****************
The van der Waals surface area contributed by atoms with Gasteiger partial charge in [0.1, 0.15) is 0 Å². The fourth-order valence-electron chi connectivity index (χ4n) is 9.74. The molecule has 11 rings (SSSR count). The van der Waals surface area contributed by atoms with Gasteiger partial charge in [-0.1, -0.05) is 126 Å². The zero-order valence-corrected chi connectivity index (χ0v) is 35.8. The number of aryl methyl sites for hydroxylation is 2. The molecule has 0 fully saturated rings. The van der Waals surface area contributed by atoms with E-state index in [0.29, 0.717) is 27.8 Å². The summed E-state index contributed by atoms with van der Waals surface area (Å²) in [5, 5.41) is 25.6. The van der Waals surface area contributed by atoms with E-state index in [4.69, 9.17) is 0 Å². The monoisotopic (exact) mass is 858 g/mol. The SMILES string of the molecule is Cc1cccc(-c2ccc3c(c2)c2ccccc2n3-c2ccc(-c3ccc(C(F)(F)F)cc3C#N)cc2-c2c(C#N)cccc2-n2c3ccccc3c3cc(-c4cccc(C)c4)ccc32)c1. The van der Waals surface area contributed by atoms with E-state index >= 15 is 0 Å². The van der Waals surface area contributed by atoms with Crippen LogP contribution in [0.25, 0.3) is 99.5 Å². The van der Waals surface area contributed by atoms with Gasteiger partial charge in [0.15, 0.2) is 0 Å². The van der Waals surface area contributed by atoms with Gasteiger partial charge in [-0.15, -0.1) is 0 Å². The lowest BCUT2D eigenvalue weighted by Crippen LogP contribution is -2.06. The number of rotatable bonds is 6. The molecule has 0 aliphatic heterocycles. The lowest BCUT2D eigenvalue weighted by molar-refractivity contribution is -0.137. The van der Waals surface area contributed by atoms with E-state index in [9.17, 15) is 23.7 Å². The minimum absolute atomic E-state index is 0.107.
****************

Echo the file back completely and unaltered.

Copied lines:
The van der Waals surface area contributed by atoms with Gasteiger partial charge in [0.1, 0.15) is 0 Å². The fourth-order valence-electron chi connectivity index (χ4n) is 9.74. The molecule has 11 rings (SSSR count). The van der Waals surface area contributed by atoms with Gasteiger partial charge in [-0.1, -0.05) is 126 Å². The zero-order valence-corrected chi connectivity index (χ0v) is 35.8. The number of aryl methyl sites for hydroxylation is 2. The molecule has 0 fully saturated rings. The van der Waals surface area contributed by atoms with E-state index in [0.29, 0.717) is 27.8 Å². The summed E-state index contributed by atoms with van der Waals surface area (Å²) in [5, 5.41) is 25.6. The van der Waals surface area contributed by atoms with E-state index in [4.69, 9.17) is 0 Å². The monoisotopic (exact) mass is 858 g/mol. The SMILES string of the molecule is Cc1cccc(-c2ccc3c(c2)c2ccccc2n3-c2ccc(-c3ccc(C(F)(F)F)cc3C#N)cc2-c2c(C#N)cccc2-n2c3ccccc3c3cc(-c4cccc(C)c4)ccc32)c1. The van der Waals surface area contributed by atoms with E-state index >= 15 is 0 Å². The van der Waals surface area contributed by atoms with Crippen LogP contribution in [0.25, 0.3) is 99.5 Å². The van der Waals surface area contributed by atoms with Gasteiger partial charge in [0.15, 0.2) is 0 Å². The van der Waals surface area contributed by atoms with Gasteiger partial charge in [-0.15, -0.1) is 0 Å². The lowest BCUT2D eigenvalue weighted by Crippen LogP contribution is -2.06. The number of rotatable bonds is 6. The molecule has 0 aliphatic heterocycles. The lowest BCUT2D eigenvalue weighted by molar-refractivity contribution is -0.137. The van der Waals surface area contributed by atoms with E-state index in [9.17, 15) is 23.7 Å². The minimum absolute atomic E-state index is 0.107.